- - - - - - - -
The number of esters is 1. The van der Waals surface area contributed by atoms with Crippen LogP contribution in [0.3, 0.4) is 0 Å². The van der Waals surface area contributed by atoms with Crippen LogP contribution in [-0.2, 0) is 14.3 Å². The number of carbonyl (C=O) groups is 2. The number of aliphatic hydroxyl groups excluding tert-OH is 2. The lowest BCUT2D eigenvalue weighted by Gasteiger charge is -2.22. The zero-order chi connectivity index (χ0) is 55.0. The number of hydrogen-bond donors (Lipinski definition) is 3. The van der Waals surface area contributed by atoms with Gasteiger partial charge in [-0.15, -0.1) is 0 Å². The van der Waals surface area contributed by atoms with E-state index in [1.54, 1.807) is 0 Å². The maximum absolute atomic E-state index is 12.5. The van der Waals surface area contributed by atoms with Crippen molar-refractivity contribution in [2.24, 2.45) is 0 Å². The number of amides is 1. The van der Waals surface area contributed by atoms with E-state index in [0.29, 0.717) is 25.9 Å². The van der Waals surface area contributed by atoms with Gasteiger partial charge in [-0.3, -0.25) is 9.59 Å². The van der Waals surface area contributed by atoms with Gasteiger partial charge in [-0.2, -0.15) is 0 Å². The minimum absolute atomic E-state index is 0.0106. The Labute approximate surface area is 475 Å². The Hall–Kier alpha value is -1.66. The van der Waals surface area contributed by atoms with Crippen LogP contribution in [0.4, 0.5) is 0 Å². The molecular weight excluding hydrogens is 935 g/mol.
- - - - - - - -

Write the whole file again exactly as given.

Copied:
The number of esters is 1. The van der Waals surface area contributed by atoms with Crippen LogP contribution in [0.3, 0.4) is 0 Å². The van der Waals surface area contributed by atoms with Crippen LogP contribution in [-0.2, 0) is 14.3 Å². The number of carbonyl (C=O) groups is 2. The number of aliphatic hydroxyl groups excluding tert-OH is 2. The lowest BCUT2D eigenvalue weighted by Gasteiger charge is -2.22. The zero-order chi connectivity index (χ0) is 55.0. The number of hydrogen-bond donors (Lipinski definition) is 3. The van der Waals surface area contributed by atoms with Gasteiger partial charge in [-0.15, -0.1) is 0 Å². The van der Waals surface area contributed by atoms with E-state index in [1.54, 1.807) is 0 Å². The maximum absolute atomic E-state index is 12.5. The van der Waals surface area contributed by atoms with Crippen molar-refractivity contribution in [2.24, 2.45) is 0 Å². The number of amides is 1. The van der Waals surface area contributed by atoms with E-state index in [0.29, 0.717) is 25.9 Å². The van der Waals surface area contributed by atoms with Gasteiger partial charge in [-0.3, -0.25) is 9.59 Å². The van der Waals surface area contributed by atoms with Gasteiger partial charge in [-0.2, -0.15) is 0 Å². The minimum absolute atomic E-state index is 0.0106. The Labute approximate surface area is 475 Å². The Hall–Kier alpha value is -1.66. The van der Waals surface area contributed by atoms with Crippen LogP contribution in [0.4, 0.5) is 0 Å². The molecular weight excluding hydrogens is 935 g/mol.